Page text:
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Internal Apple AI 'Ask' tool being tested by employees

Apple is working on AI tools

Apple is reportedly testing an AI tool called "Ask" for AppleCare support advisors that generate answers using data learned from an internal database.

Apple's push into AI isn't a secret, as its CEO has even shared his excitement for what's coming later in 2024. Even though nothing has been announced, the company is likely working on and testing many tools that rely on generative models similar to how ChatGPT operates.

According to a report from MacRumors based on obtained information on the project, Apple launched a pilot program that provides select AppleCare support advisers an AI tool called "Ask." It is a tool that automatically generates responses to technical questions based on information from Apple's internal database.

Unlike a simple search tool, which returns the same results every time based on relevance, the "Ask" program generates an answer based on specifics mentioned in the query, like device type or operating system. Advisors can mark these answers as "helpful" or "unhelpful."

Hallucinations are an issue with generative language models, which is a nice way of saying that chatbots tend to make things up with high confidence. The "Ask" tool attempts to avoid this behavior by being trained only on its internal database with additional checks that ensure responses are "factual, traceable, and useful."

The internal tool will allegedly be made available to more advisors in the future after feedback is collected.

There's a good chance this leaked "Ask" tool either is or is based on the previously leaked "Ajax." It is an internal tool that some allegedly referred to as "AppleGPT."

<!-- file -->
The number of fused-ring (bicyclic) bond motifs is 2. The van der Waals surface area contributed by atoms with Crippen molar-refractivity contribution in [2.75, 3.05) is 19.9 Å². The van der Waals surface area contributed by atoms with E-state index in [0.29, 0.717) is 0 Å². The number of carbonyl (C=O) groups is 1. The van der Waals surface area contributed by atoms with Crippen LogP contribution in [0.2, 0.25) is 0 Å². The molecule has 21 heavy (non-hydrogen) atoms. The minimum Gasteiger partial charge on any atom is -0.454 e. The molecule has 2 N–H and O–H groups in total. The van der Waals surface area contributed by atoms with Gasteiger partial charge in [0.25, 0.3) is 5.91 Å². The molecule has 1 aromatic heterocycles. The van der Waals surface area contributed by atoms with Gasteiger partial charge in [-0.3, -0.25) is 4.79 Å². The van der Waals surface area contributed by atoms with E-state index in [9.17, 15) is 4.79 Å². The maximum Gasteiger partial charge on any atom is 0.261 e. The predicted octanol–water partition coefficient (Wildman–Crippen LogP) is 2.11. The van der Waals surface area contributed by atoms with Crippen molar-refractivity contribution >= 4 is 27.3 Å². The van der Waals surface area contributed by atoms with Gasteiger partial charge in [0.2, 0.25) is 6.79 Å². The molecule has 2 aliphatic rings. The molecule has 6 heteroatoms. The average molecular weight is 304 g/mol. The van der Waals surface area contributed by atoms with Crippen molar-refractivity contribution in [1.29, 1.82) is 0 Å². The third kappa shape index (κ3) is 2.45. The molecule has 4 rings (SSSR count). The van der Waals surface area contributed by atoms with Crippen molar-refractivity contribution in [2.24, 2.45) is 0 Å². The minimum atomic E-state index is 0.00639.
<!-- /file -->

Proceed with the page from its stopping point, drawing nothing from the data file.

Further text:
What is this AI stuff anyway

From this leak, it isn't clear if Apple is referring to the "Ask" tool as "AI," but the signs are there. The leaked information wouldn't use language like "generate" or "factual" if it was a generic search and fetch tool.

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Until a recent fad chose to call it a more sexy-sounding "Artificial Intelligence," much of the technology involved in modern AI was called machine learning. Apple's marketing team hasn't had a chance to name its technologies yet, so there's a chance Apple will pull a "spatial computing" and provide another name entirely.

Whatever it's called, these tools, like ChatGPT, rely on having access to a database of information to generate an answer using what can be described as next-word predictions. It finds a pattern in the database and decides what the next logical word might be to answer a query.

Of course, that's an oversimplification.

Apple is no stranger to ML or AI. The touch keyboard has always relied on an algorithm to predict what letter a user will press in a certain space. Today, that same keyboard uses a transformer language model for autocorrect.

Rumors are piling up around Apple's push into AI and what it might mean for iOS 18. We'll all have to wait until WWDC in June to find out.